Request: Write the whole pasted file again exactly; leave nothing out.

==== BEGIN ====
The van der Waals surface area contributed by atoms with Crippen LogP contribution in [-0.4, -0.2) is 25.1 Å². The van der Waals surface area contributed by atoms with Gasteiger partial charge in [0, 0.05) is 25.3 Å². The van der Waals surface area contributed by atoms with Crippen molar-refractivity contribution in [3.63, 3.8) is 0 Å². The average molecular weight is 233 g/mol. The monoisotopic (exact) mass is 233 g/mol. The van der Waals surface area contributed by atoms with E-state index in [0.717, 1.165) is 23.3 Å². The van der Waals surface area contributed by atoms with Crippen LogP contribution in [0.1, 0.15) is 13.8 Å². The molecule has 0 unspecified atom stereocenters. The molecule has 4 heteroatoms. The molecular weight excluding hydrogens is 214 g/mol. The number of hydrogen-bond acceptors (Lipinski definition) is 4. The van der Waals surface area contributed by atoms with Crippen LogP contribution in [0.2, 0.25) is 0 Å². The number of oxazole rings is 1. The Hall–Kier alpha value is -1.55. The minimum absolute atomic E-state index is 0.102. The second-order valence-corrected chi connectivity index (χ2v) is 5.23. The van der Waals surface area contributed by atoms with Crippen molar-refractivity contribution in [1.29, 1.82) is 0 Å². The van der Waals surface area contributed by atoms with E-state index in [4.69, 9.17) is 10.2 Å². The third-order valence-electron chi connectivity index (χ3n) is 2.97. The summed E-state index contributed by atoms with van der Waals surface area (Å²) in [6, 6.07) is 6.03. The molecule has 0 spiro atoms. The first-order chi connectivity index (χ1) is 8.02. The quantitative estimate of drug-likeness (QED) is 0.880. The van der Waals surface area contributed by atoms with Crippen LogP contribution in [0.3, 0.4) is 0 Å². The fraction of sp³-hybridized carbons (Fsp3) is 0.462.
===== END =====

The van der Waals surface area contributed by atoms with Crippen LogP contribution in [-0.4, -0.2) is 25.1 Å². The van der Waals surface area contributed by atoms with Gasteiger partial charge in [0, 0.05) is 25.3 Å². The van der Waals surface area contributed by atoms with Crippen molar-refractivity contribution in [3.63, 3.8) is 0 Å². The average molecular weight is 233 g/mol. The monoisotopic (exact) mass is 233 g/mol. The van der Waals surface area contributed by atoms with E-state index in [0.717, 1.165) is 23.3 Å². The van der Waals surface area contributed by atoms with Crippen LogP contribution in [0.1, 0.15) is 13.8 Å². The molecule has 0 unspecified atom stereocenters. The molecule has 4 heteroatoms. The molecular weight excluding hydrogens is 214 g/mol. The number of hydrogen-bond acceptors (Lipinski definition) is 4. The van der Waals surface area contributed by atoms with Crippen LogP contribution in [0.2, 0.25) is 0 Å². The number of oxazole rings is 1. The Hall–Kier alpha value is -1.55. The minimum absolute atomic E-state index is 0.102. The second-order valence-corrected chi connectivity index (χ2v) is 5.23. The van der Waals surface area contributed by atoms with Crippen molar-refractivity contribution in [1.29, 1.82) is 0 Å². The van der Waals surface area contributed by atoms with E-state index in [4.69, 9.17) is 10.2 Å². The third-order valence-electron chi connectivity index (χ3n) is 2.97. The summed E-state index contributed by atoms with van der Waals surface area (Å²) in [6, 6.07) is 6.03. The molecule has 0 spiro atoms. The first-order chi connectivity index (χ1) is 8.02. The quantitative estimate of drug-likeness (QED) is 0.880. The van der Waals surface area contributed by atoms with Crippen LogP contribution in [0.3, 0.4) is 0 Å². The fraction of sp³-hybridized carbons (Fsp3) is 0.462.